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Halloween’s Horrors Shouldn’t Come from Dyed, Sugary Treats

Statement of CSPI Deputy Director of Regulatory Affairs Sarah Sorscher

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Five tips to avoid “tricky treats” this Halloween.

As imaginary ghoulies, ghosts, and witches pour out into streets this Halloween, the spookiest part of the night for many parents can be wondering what junk will wind up in their children’s candy bags.

Most candy is high in added sugars and (often) unhealthy saturated fats—which raise kids’ risk of weight gain and tooth decay, and puts them on track for diabetes, heart disease, and other health problems.  And the synthetic dyes in candy can trigger hyperactivity or other adverse behaviors in sensitive children, transforming them from happy kids into little monsters (boo!).

Some major manufacturers, including Mars, have already committed to getting synthetic dyes out of treats, and naturally dyed candies are widely available in Europe, where candy that contains certain synthetic dyes is required to carry this warning: “May have an adverse effect on activity and attention in children.”

There’s no reason to let food dyes make your Halloween spookier than it should be.  So here are five key tips to avoiding a Halloween meltdown.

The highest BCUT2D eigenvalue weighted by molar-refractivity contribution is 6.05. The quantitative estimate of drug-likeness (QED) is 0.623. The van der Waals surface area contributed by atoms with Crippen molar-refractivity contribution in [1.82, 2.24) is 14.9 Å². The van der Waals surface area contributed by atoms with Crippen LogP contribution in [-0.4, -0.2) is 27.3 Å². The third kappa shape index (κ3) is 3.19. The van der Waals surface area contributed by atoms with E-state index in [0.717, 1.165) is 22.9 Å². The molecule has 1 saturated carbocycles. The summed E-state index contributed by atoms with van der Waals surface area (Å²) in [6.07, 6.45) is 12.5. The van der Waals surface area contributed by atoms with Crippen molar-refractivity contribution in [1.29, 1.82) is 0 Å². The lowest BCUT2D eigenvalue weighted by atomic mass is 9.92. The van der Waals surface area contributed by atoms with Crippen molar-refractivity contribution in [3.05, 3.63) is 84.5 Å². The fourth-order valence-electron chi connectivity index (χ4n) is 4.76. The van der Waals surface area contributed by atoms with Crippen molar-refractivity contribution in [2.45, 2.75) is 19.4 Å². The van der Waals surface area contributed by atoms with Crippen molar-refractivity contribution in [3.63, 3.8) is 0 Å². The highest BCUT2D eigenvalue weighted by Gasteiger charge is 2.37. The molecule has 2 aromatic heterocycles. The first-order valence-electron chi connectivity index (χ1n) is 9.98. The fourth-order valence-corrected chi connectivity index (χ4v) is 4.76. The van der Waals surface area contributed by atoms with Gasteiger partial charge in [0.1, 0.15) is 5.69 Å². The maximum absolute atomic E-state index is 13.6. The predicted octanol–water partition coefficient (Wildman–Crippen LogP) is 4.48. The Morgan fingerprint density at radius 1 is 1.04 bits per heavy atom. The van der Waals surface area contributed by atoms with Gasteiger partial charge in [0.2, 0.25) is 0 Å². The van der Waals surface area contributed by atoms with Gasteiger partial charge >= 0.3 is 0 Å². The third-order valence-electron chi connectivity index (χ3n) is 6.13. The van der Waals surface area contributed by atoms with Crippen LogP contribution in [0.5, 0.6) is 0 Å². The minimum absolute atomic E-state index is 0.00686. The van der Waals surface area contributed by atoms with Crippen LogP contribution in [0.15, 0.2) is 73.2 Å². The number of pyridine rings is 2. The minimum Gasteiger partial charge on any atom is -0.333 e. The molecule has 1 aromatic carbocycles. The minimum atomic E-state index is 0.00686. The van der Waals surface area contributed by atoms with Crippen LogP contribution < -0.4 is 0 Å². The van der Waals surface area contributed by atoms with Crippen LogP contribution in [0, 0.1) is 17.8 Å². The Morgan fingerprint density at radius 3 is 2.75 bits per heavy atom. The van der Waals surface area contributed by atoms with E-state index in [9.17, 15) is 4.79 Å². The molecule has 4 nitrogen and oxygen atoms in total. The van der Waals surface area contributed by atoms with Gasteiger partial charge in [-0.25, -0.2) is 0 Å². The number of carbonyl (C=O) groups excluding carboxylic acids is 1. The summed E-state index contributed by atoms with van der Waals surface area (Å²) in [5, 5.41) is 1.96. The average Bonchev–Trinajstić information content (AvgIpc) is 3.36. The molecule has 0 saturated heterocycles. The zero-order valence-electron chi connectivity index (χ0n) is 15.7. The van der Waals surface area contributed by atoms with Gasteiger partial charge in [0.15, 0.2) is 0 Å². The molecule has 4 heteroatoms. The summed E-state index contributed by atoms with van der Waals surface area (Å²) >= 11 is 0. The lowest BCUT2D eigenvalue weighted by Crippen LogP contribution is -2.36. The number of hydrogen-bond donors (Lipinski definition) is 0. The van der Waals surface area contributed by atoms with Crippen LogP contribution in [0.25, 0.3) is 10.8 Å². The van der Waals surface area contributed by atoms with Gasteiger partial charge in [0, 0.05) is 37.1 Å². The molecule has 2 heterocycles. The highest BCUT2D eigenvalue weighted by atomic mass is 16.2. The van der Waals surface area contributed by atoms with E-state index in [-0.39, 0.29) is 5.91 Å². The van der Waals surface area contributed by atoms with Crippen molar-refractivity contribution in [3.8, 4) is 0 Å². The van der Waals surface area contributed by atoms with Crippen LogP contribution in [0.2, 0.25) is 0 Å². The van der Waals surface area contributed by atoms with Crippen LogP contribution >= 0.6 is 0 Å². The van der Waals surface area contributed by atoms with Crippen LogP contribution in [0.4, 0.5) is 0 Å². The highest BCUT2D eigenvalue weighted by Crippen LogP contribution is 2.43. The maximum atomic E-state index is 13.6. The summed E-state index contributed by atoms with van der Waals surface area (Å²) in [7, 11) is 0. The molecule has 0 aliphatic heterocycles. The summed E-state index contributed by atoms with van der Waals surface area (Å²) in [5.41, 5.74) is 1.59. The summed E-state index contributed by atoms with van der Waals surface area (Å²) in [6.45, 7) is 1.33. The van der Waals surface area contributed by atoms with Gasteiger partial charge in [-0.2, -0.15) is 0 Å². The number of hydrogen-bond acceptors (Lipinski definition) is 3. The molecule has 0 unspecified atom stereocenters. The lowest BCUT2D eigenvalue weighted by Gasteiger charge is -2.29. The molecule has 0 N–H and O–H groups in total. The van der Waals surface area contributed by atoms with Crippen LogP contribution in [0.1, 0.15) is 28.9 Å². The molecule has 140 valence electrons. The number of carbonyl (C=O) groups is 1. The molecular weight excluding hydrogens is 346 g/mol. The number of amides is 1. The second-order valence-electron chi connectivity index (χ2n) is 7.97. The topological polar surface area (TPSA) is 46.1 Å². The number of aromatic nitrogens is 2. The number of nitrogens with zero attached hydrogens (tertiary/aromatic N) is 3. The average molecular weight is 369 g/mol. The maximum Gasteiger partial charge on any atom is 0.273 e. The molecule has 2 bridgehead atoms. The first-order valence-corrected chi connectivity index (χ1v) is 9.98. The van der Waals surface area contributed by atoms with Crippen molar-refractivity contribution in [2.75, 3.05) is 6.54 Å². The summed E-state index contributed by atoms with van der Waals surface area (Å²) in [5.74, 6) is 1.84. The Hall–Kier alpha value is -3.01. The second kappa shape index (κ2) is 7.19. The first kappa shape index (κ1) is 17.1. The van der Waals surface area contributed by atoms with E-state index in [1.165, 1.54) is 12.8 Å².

• Feed your kids first. A healthy snack—like fruit, nuts, or whole grains—before they hit the streets will help reduce the urge to snack on candy all evening.
  • Play the “Switch Witch.”  The night after trick-or-treating, a friendly witch may visit and leave colorful art supplies, a coveted toy, or even money in place of some or all of the candy.
  • Offer healthier treats. Cuties or other mandarin oranges are already festively decked out in Halloween colors; or dress them up as mummies, pumpkins, or ghosts. Small bottles of water, packs of raisins or dried fruit, 100 percent fruit leather, dye-free juice boxes, or roasted pumpkin seeds can be offered with spooky Halloween designs.
  • Be a playful neighbor. Offering a safe toy to the trick-or-treaters helps kids who have dye sensitivities, as well as those who are allergic to peanuts! Stickers and rub-on tattoos can be as affordable as candy. Put out a Teal Pumpkin to let kids with allergies know you’ve got non-food treats to share.
  • Buy dye-free. If you’re going to offer candy, ones that are free of synthetic dyes are increasingly available. Check your grocery store’s natural foods section, or check online for European candy or other naturally dyed brands.
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Contact Jeff Cronin (jcronin[at]cspinet.org) or Ariana Stone (astone[at]cspinet.org).